City Making Inquiry into Charter Spectrum Cable Service



Lamar Mayor Kirk Crespin and City Attorney Lance Clark are composing a letter of concern to officials at Charter Spectrum, the city’s cable and internet provider.

“I’ve received quite a few calls and emails regarding Spectrum’s services which have been interrupted recently and most of the calls I’ve received in the past month have been about the company,” he explained during the council’s February 22nd meeting. “We operate on a 10 to 20 year franchise agreement with a provider which pays the City of Lamar a franchise fee and uses our infrastructure to connect to their customers,” he said, providing background on the cable company. He added that many of the comments are concerned about the amount of ‘down time’ when the signal fails to reach the community. Crespin said it could be due to a lot of reasons, from an Act of God or lines being downed because of poor weather conditions.

The current contract with Charter Spectrum will expire in 2026. Crespin said the city doesn’t have a lot of recourse available to make provider changes in mid-stream, unless the company is blatantly disregarding its duties to provide cable and internet service. “The city’s options in this are limited,” he stated.

City Attorney, Lance Clark, reviewed the contract and told the council there is a clause for continuity for obligation of service. The city is not being provided with an accounting for periods of down time or any data from Spectrum that they receive from their customers. Clark added the city should be able to be provided with those reports and records regarding service performance. “This enables the city to determine whether this is a true issue and we should send a letter of request to the company for this information.” He added the city can use those reports as a future determination to either continue with Spectrum or seek out bids for a new provider when the contract expires. Another facet of the letter of inquiry would cover any future upgrades for service being planned by the company. “If problems persist, you’ve developed a pattern of performance,” he explained, adding the letter puts the company on formal notice the city does have concerns that need to be addressed.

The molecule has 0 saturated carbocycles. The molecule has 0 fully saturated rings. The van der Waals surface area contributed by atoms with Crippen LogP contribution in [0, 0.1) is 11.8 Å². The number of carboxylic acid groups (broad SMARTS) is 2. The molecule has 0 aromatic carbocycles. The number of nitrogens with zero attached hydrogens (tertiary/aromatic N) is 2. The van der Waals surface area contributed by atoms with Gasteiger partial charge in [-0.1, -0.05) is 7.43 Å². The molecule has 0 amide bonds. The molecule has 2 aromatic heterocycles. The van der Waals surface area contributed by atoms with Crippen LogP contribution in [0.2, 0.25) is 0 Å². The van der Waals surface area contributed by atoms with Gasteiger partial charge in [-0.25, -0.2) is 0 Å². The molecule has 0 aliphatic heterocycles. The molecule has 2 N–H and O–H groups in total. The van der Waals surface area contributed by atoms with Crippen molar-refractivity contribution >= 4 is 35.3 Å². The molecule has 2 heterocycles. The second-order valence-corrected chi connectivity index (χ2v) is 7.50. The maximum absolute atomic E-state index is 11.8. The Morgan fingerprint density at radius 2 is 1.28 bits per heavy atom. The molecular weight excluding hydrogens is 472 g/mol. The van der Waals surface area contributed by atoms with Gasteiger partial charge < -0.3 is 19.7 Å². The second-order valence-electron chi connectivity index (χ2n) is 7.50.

Mayor Crespin also explained that some customers are reading a portion of their utility bills believing a fee to be for Charter Spectrum. “This is not the case”, Crespin explained, stating that there is a line item for Charter Appropriations which has nothing to do with the cable company, but is a fee that is tied to basic electric service from Lamar Light and Power.

By Russ Baldwin

Filed Under: City of LamarConsumer IssuesEntertainmentFeaturedHot TopicsUtilities


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